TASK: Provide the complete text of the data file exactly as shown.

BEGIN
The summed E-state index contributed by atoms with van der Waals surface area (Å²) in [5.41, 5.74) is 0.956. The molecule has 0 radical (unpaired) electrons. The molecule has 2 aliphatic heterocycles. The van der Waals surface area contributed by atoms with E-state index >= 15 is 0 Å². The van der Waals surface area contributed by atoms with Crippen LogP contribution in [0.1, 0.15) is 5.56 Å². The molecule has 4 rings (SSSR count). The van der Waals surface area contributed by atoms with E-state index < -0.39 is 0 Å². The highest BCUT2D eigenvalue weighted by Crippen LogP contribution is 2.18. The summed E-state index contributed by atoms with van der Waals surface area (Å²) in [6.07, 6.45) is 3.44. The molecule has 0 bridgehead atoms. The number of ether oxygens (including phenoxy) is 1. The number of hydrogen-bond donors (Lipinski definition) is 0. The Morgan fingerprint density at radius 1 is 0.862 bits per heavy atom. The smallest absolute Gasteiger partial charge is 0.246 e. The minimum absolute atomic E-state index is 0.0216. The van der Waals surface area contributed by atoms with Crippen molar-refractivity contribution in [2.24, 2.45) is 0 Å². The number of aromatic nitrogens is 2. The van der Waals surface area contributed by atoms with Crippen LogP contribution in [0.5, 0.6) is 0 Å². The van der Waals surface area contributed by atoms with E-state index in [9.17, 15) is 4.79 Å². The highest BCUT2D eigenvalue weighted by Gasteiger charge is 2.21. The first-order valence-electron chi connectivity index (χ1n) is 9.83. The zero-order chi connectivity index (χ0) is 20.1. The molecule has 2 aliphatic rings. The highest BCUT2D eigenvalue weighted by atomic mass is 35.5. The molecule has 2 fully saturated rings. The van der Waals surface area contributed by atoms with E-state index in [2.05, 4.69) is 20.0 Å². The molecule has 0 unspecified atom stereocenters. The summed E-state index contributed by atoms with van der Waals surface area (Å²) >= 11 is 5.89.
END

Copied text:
The summed E-state index contributed by atoms with van der Waals surface area (Å²) in [5.41, 5.74) is 0.956. The molecule has 0 radical (unpaired) electrons. The molecule has 2 aliphatic heterocycles. The van der Waals surface area contributed by atoms with E-state index >= 15 is 0 Å². The van der Waals surface area contributed by atoms with Crippen LogP contribution in [0.1, 0.15) is 5.56 Å². The molecule has 4 rings (SSSR count). The van der Waals surface area contributed by atoms with E-state index < -0.39 is 0 Å². The highest BCUT2D eigenvalue weighted by Crippen LogP contribution is 2.18. The summed E-state index contributed by atoms with van der Waals surface area (Å²) in [6.07, 6.45) is 3.44. The molecule has 0 bridgehead atoms. The number of ether oxygens (including phenoxy) is 1. The number of hydrogen-bond donors (Lipinski definition) is 0. The Morgan fingerprint density at radius 1 is 0.862 bits per heavy atom. The smallest absolute Gasteiger partial charge is 0.246 e. The minimum absolute atomic E-state index is 0.0216. The van der Waals surface area contributed by atoms with Crippen molar-refractivity contribution in [2.24, 2.45) is 0 Å². The number of aromatic nitrogens is 2. The van der Waals surface area contributed by atoms with Crippen LogP contribution in [0.5, 0.6) is 0 Å². The van der Waals surface area contributed by atoms with E-state index in [9.17, 15) is 4.79 Å². The highest BCUT2D eigenvalue weighted by Gasteiger charge is 2.21. The first-order valence-electron chi connectivity index (χ1n) is 9.83. The zero-order chi connectivity index (χ0) is 20.1. The molecule has 2 aliphatic rings. The highest BCUT2D eigenvalue weighted by atomic mass is 35.5. The molecule has 2 fully saturated rings. The van der Waals surface area contributed by atoms with E-state index in [2.05, 4.69) is 20.0 Å². The molecule has 0 unspecified atom stereocenters. The summed E-state index contributed by atoms with van der Waals surface area (Å²) >= 11 is 5.89.